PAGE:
The simplest way to distinguish between genre fiction and literary fiction is the focus on plot versus thought, respectively. Literary fiction is often introverted and reflective, while genre fiction focuses on actions and reactions. This makes the idolization of literary fiction for academic and intellectual study seem obvious: any work that goes into the thoughts of a character and the ideas of a theory is surely going to be more worthy of thoughtful discussion and consideration. This seems only natural—events do not provide insight into mentality or philosophy.

Yet to take this stance fails to heed some of the most fundamental advice given to writers of all fiction: “Show, don’t tell.”

This is the crux of my argument. Anyone who picks up one of the literary fiction examples listed above, or even books a bit more ambiguous such as Fahrenheit 451 and 1984, recognizes immediately and inevitably that the author is trying to tell you something. There simply isn’t enough plot, enough “story,” for the intent to be anything else. A message or allegory or symbolism so blatant that, while the message may be entirely valid and important, the book or story becomes immediately less about the characters within and more about the ideas and thoughts it discusses, dissects, or encapsulates.

This is not true for those books of genre fiction that focus on events and happenings. We get wrapped up in what happens next, in the characters and relationships and developments. We are not being told, we are experiencing. This is how humans learn—not through the raw consumption of knowledge but through the experience and test of that knowledge. Thus, in genre fiction we are granted the opportunity to learn from the experiences of our characters, and derive lessons and concepts that are personal and more real than the metaphorical lecture of literary fiction.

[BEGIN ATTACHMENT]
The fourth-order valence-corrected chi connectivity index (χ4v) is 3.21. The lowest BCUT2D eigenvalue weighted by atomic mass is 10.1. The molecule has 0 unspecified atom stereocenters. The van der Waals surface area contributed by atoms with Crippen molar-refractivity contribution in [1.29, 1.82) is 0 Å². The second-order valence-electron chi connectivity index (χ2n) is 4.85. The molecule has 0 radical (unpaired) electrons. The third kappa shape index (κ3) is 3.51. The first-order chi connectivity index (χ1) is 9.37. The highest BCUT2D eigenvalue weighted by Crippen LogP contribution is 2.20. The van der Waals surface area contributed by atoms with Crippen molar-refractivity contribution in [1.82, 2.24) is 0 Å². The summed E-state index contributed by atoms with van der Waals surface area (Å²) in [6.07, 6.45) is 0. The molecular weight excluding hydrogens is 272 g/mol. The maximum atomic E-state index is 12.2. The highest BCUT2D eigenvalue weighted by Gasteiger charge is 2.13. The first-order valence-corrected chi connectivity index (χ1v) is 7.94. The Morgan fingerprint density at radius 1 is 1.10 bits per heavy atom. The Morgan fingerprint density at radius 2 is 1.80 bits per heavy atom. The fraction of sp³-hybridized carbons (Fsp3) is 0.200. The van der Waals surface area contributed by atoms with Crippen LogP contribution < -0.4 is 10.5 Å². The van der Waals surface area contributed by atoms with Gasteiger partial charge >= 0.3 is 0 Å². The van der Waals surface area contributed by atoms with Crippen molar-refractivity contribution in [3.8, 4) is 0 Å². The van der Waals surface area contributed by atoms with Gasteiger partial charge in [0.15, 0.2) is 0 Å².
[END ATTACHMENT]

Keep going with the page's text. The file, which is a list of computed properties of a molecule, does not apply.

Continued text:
This is not to say literary fiction is inferior, either, and certainly these two categories are arguable and occasionally ambiguous. I mean only to say that we should not discount a work’s intellectual merit solely because it has ogres or lasers, because it may be that laser-toting ogre will face hardships that mirror your own, and in doing so indirectly provide insight into your own life, rather than tutor you directly on matters of lost innocence or obsession and affluent debauchery.

Marie Maier, BFR Staff

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When you spend your days following train tracks, the past of your surroundings is unveiled quietly, laid out around you. The tracks run through the land, the ones safe to explore, or safe enough anyway, don’t lead to your future; they are a sidewalk for window-shopping through the past. You can follow and follow the paths that have been trail-blazed by others, without seeing anyone. But the remnants are there. The marks left by the ones crazy enough to have gone where you are now. The ones that started this hidden-treasure, hide-and-seek game. The tracks stretch on for a mind-numbing forever, they lead to the secrets that the earth holds. You have to follow them to find your way there and home. But maybe the tracks are your home.